OurView: It’s time to speak up
Whenever there is injustice, business pays the price. Can you say his name? George Floyd.
The Confederate generals have taken multiple beatings in Virginia and elsewhere. Is it time for their statues to be gone? The business community needs to say “yes,” if for no other reason than because it’s good business.
Virginia Business would certainly not be the first to recognize the challenge economic developers face while giving out-of-state prospects a tour. Along Interstate 64 in Louisa County and eastern Henrico County, huge Confederate battle flags bookend Richmond. Smaller versions dot rural areas in Southern Virginia and Southwest Virginia, regions sorely in need of new jobs that would be provided by relocating companies. Can you imagine what site locators think when they see this landscape? Especially if they represent large multinational corporations, almost all of which are seeking to increase credibility on diversity and inclusion.
The Lost Cause is just that — a losing proposition. It is not what anyone would think of as good branding for Virginia.
Whenever there is social injustice, inequality and poverty, the business community pays a price. It’s not the burning and looting. In no way is business the real victim. The real violence, which has largely been peacefully protested against, is violence against Black Americans, either at the hands of police or self-appointed vigilantes like those belatedly arrested for the death of Ahmaud Arbery, who was killed while jogging in Glynn County, Georgia. Unfortunately, the Floyd and Arbery examples are anything but isolated incidents.
Although not the intended target, the cost of injustice hits the business community. Think about health care and unemployment. Who pays the cost of health care premiums? Businesses pay the cost, ratcheted up for indigent care and mental health care not covered by our government. Who pays unemployment insurance premiums? Businesses pay.
An unjust society is bad for business.
In recent weeks, it has been gratifying, if not somewhat surprising, to see the business community speak out in support of Black Lives Matter. Colleges and universities were among the first to speak out; they have long sought to serve diverse constituents. Chambers of commerce such as the Charlottesville Regional Chamber, the Virginia Chamber of Commerce and the U.S. Chamber of Commerce have also spoken out.
In June, Virginia-based Dominion Energy Inc. and Altria Group Inc. each announced $5 million donations to fund programs for social justice and combating racial inequality.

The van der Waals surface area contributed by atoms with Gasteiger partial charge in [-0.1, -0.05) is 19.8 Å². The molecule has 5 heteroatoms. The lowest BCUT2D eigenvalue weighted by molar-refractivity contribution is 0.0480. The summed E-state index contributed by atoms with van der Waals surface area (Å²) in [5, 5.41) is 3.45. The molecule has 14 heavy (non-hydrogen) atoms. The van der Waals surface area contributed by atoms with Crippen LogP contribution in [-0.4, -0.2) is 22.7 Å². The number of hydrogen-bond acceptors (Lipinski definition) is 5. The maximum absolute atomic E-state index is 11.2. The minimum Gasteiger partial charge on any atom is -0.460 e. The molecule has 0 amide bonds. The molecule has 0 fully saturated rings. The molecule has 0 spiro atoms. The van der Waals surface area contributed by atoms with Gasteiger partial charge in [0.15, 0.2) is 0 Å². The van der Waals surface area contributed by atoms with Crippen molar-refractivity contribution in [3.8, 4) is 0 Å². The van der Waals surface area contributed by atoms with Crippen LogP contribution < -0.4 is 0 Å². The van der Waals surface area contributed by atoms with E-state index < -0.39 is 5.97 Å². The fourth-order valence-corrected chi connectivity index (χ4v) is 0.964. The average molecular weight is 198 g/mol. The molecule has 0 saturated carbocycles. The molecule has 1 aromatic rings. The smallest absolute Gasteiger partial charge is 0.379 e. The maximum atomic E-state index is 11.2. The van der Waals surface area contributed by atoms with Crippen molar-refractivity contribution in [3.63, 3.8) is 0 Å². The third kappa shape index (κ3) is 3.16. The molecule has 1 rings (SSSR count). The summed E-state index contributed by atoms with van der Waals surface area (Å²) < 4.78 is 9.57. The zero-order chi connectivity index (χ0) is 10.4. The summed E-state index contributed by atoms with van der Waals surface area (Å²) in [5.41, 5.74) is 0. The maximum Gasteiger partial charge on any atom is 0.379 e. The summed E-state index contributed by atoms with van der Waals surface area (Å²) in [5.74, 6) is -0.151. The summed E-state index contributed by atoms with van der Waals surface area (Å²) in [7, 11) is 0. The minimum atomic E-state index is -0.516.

Sadly, on a de facto basis, there are many instances of the business community remaining largely segregated. Clearly, there has historically been a need for Black chambers of commerce, Black bar associations, as well as societies for Black CPAs and Black journalists. But, can we at least envision a time when there will be no need for business segregation?
Equal opportunity is often brought up as a cure. But how can we have equal opportunity without first addressing segregation of opportunity?
Equal opportunity can exist only when all people are treated equally; this means both equity and inclusion. In a 1967 interview on NBC television, Martin Luther King Jr. said, “It’s a cruel jest to say to a bootless man that he ought to lift himself by his own bootstraps.”
This isn’t about something that happened 60 years ago, 150 years ago or 400 years ago. Jim Crow laws, redlining, unfair mortgage practices, the Civil Rights Movement, racial profiling and voting rights restrictions trace an arc of systemic racism that continues to this very day. It is very telling that even the Merriam-Webster Dictionary has announced it is expanding the definition of racism to include systemic racism.
When it comes to Confederate statues, some say that you can’t change history. Others point out that statues erected well after the Civil War ended were exactly that — a long-lasting attempt to change history. Perhaps a better way to think about it now is as an opportunity to create history.
How we rethink racism today has the power to redefine the future of our democracy. Let’s not get that wrong. It’s just good business.